When I was circulating a petition to gather signatures for ranked-choice voting, I got many negative comments. The most-often cited was, “Well, with voting, there should be only one vote per voter.” I then asked, “Well, what about the Electoral College? Don’t you think that anyone elected by popular (one vote per person) vote should win the election?”

Their response was, “The Electoral College was started so that more populous states wouldn’t have an advantage over less-populated rural states.”

Well, OK to that. But don’t less-populated states already have a huge advantage over the larger states in the Senate? For example, Maine, with a population of 1.3 million, has two senators. New York state, with a population of 19.5 million, has only two senators. Maine has one U.S. senator for a little over half a million people. New York has one senator for approximately 10 million people. New York appears vastly underrepresented.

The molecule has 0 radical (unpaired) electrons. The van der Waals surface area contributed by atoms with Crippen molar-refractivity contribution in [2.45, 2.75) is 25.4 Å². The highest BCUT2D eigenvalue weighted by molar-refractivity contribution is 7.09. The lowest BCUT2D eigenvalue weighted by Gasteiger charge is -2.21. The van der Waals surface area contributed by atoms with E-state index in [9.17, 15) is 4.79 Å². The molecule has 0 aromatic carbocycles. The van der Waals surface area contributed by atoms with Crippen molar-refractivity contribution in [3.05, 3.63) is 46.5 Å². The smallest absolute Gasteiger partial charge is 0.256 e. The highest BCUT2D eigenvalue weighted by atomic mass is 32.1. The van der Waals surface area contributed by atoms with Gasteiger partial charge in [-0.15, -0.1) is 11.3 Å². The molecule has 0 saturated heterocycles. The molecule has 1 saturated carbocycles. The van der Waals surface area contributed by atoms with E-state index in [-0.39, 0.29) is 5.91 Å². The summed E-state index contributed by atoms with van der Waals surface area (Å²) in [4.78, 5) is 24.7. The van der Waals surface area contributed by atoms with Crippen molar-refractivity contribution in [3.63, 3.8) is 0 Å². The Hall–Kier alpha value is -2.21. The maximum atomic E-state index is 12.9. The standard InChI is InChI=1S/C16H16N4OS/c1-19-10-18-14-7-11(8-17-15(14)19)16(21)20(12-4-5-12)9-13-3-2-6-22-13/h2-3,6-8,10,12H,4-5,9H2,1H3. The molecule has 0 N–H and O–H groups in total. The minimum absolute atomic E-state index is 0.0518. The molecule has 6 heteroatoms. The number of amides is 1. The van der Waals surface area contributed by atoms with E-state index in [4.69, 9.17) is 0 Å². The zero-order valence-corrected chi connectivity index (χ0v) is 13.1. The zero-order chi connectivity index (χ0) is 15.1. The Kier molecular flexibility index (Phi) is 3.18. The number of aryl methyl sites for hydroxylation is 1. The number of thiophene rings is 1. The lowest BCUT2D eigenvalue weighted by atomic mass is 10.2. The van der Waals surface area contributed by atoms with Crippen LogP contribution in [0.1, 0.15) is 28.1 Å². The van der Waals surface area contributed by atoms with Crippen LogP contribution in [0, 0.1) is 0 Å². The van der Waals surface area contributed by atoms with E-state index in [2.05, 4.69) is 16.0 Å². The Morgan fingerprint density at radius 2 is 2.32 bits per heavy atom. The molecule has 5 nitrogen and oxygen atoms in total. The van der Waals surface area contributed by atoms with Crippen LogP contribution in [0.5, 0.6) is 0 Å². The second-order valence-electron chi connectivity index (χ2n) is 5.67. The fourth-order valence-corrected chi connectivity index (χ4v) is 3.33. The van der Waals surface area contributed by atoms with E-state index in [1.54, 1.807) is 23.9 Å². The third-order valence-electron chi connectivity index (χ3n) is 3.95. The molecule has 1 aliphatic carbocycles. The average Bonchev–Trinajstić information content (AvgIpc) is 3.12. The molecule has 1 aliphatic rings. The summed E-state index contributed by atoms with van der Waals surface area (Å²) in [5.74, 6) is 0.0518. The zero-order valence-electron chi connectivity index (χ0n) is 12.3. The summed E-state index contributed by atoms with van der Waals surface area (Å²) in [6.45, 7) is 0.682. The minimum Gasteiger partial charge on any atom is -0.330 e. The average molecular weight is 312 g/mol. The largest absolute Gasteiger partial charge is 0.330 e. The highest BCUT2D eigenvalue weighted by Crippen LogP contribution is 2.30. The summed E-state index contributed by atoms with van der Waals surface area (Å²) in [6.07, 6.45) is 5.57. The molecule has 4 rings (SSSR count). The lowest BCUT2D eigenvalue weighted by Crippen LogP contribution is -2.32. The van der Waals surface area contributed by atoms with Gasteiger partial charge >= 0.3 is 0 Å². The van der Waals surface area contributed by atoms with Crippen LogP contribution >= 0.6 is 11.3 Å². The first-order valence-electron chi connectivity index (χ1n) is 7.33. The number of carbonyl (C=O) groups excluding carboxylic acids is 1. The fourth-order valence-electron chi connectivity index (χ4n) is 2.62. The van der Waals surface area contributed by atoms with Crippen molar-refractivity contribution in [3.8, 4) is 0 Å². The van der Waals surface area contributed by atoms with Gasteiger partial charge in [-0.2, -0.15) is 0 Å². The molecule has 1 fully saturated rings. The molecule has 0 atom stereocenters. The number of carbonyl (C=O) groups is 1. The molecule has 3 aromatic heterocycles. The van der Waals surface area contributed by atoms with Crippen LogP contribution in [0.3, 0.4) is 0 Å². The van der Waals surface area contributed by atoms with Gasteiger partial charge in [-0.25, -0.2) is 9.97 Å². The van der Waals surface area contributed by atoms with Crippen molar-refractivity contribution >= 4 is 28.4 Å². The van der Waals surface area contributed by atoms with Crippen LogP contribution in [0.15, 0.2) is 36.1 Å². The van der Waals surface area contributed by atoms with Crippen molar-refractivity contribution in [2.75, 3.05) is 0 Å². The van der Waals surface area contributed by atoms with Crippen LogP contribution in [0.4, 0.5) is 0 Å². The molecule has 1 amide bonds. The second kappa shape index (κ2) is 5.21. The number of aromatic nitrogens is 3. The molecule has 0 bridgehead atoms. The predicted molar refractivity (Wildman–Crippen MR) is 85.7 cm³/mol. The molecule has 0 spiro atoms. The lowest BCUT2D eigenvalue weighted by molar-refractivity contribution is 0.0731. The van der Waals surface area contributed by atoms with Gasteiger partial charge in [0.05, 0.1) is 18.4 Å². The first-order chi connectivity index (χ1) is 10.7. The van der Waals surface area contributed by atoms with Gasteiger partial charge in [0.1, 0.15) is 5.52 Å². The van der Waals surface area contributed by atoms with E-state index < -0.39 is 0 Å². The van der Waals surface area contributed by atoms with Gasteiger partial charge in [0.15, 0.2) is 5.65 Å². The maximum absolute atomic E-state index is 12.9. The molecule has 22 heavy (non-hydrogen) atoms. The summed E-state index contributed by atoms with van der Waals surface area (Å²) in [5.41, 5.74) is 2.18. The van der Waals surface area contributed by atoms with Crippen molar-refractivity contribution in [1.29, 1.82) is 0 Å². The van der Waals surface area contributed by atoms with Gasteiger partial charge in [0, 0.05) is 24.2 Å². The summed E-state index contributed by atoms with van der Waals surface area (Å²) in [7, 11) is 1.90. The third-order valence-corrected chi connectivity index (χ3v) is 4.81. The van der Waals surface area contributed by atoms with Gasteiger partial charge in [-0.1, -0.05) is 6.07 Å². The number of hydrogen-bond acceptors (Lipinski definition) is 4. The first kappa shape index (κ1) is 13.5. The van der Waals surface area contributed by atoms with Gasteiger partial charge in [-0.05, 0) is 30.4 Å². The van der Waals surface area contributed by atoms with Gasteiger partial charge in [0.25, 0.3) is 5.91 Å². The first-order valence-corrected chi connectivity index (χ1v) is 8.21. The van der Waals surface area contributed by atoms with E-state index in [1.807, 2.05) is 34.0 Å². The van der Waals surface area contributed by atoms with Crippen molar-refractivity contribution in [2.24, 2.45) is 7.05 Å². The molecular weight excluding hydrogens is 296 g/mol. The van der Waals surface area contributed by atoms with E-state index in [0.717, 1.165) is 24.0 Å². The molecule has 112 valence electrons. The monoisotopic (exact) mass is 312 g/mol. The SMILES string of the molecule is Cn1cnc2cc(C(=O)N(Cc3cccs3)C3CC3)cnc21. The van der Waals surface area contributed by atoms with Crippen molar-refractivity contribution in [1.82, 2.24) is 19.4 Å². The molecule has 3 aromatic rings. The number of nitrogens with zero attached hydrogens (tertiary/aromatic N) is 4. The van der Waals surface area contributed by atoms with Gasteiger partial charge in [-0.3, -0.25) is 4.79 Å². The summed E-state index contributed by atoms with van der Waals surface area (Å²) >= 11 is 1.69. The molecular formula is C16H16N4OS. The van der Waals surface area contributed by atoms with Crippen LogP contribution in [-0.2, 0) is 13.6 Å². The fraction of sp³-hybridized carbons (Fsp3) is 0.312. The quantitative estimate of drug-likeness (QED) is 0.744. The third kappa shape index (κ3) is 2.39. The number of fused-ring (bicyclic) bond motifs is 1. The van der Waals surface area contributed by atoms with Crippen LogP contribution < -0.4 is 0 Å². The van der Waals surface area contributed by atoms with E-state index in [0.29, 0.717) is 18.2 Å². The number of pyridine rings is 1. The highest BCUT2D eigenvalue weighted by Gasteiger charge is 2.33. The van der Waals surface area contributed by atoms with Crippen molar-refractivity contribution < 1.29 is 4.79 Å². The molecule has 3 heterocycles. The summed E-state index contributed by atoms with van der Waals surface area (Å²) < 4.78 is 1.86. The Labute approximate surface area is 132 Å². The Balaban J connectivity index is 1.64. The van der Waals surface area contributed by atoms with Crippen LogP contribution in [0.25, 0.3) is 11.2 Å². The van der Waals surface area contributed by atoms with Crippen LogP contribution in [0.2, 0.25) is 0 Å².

It looks to me that the less-populous states already have a huge advantage over the more-populous states. If we want to keep the Electoral College, in all fairness, we ought to elect our Senators the same way we elect our representatives. The number of senators ought to be apportioned the same as the House  Representatives — according to the population of that state.


Peter P. Sirois


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